Duane Redden complains that for the past two years his property has looked “like a garbage dump,” as the city completes work on the Albion Community Centre. (Neil Corbett/The News)

Duane Redden complains that for the past two years his property has looked “like a garbage dump,” as the city completes work on the Albion Community Centre. (Neil Corbett/The News)

Slippery slope has Albion community centre neighbours upset

City’s excavations caused landslide on neighbouring property

Duane and Allison Redden were on vacation when the side of their property slid toward the city construction site for the new Albion Community Centre.

“Mom, your property is gone,” came the call from their daughter.

They were in Arizona that November in 2019, and suddenly Duane didn’t feel like laying by the pool. He was worried about what had happened to their three acre property, now that the city was digging into the slope between the two properties.

They got back to their place on 104th Avenue, which is immediately east of the site of District 42’s newest school, c’usqunela elementary, and the site of the new Albion Community Centre. The portion of their property nearest the building site had slid after major rainfalls. There was a bluff that had formed, well inside their property line. Two chairs they liked to sit in were at the bottom of it.

They were upset to see their trees and vegetation had also been cleared from the land they have owned since 1982. After the slide, the city had sloped the edge of the hill.

“I was shocked,” said Duane. “I was angry they cut trees on the property, in unaffected areas. If I was here I wouldn’t led them cut my trees down.”

“We were devastated,” said Allison.

It looks a lot different today. The city has built a massive retaining wall designed to keep the Redden property from sloughing, and protect the site below it.

The area has been sloped. Unfortunately, the slope is covered in plastic sheets, so rainfall doesn’t create more movement in the escarpment.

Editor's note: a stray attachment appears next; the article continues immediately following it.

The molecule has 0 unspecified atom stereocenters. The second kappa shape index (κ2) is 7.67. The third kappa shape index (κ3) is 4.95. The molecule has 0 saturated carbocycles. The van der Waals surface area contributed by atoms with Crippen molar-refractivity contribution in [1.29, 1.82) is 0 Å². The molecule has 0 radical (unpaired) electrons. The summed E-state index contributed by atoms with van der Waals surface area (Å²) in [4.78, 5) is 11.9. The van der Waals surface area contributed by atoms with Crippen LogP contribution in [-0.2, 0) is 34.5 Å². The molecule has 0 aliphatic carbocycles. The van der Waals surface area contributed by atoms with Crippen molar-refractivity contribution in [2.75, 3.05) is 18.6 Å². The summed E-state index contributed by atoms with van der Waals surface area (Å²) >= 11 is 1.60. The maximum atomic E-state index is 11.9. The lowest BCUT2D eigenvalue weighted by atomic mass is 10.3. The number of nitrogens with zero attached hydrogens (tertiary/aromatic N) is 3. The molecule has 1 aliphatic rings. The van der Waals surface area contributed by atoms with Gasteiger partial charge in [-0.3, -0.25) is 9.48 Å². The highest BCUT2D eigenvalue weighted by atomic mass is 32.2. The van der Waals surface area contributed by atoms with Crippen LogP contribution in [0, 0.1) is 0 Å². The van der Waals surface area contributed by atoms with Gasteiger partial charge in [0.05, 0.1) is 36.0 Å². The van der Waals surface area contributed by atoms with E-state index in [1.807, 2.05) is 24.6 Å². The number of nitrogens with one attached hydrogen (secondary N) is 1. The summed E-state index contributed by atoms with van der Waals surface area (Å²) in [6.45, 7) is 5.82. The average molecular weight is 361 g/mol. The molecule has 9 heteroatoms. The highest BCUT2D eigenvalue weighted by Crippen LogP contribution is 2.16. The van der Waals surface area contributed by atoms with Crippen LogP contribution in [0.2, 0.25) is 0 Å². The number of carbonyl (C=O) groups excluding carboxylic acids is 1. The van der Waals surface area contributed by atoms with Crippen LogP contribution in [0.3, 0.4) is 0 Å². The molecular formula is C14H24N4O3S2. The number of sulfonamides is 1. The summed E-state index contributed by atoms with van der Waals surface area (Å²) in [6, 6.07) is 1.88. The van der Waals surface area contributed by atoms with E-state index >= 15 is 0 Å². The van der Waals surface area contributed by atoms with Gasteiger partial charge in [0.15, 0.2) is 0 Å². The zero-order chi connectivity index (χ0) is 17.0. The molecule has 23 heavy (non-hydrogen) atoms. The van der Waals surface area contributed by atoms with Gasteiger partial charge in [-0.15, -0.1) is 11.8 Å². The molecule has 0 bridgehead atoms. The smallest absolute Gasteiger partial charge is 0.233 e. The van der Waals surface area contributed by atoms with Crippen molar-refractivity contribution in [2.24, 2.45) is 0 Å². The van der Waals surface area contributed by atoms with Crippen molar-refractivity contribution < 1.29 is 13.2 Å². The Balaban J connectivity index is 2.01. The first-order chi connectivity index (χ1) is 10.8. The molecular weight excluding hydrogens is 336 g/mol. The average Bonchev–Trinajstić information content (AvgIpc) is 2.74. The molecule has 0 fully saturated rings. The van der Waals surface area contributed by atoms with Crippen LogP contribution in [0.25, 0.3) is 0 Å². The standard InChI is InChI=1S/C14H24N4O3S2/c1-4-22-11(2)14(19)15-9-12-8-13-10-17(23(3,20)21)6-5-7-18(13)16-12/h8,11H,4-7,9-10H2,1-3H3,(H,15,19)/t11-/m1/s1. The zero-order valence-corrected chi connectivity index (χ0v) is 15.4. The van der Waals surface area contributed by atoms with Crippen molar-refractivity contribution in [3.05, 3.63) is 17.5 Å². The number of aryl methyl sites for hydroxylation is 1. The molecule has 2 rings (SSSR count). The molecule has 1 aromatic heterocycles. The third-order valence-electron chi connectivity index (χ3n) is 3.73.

“It looks like a garbage dump,” Duane said. “The other day I had seagulls landing here.”

They keep a sense of humor about their situation.

“It would be funny if it wasn’t happening to us,” said Duane.

The area that has been sliding is about 100 meters long between the two properties, and approximately 10 meters wide.

Duane likes to joke about the virtue of the retaining wall. On the city site not long ago, he warned a worker that he shouldn’t stand to close to the wall. The worker agreed, and stepped away. An irritated engineer snapped “That wall is safe.”

“I laughed my head off,” said Duane.

He did a serious bit of investigation, when he dropped a plumb bob beside the wall. He claims to have found the top of the 12-foot wall is about eight inches farther west than the base. He sent photos of the tipping wall to the city, but has heard nothing back.

They are told the slope is not moving, but disagree. Duane says he has observed cracks open in the lawn behind their old barn. The doors on the barn are suddenly jamming.

And they are upset at a lack of communication from the city, as drilling rigs and other machinery come onto their property, tearing up the lawn, without a phone call.

They have complained to the city that the development has caused a dangerous slope on the edge of their property, mature cedar trees have been removed, and the development potential of their property has been impacted.

The couple considered legal action. Allison has a folder of information. She calls it The City B.S. File, and maintains “It’s getting thicker.”

READ ALSO: Work to start on Albion Community Centre next week

But after considering their legal options, say they will be content if the city can level off their lot again, re-plant what they ask for – as has been promised, and then compensate them for the loss of the full enjoyment of their property since their problems began. They were originally told the property would be restored by the long-passed deadline of March 2019.

There will be a second retaining wall, which will be on their property line, up from the first, and the two retaining walls will be engineered to keep the slope from moving.

READ ALSO: Council approves more than $13 million for Albion Community Centre

The cost of the “earth works” have been quoted by city staff in reports to council about the escalating costs of the new community centre. The city’s portion of the development they share with School District 42 was first roughly estimated at $10 million, then pegged at $15.4 million, and the most recent quotes are $17-18 million. There are grants worth $1 million each from senior government to offset the costs.

The city has so far not answered how much the moving slope has put the project over budget.


 


ncorbett@mapleridgenews.com

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(Neil Corbett/The News)

(Neil Corbett/The News)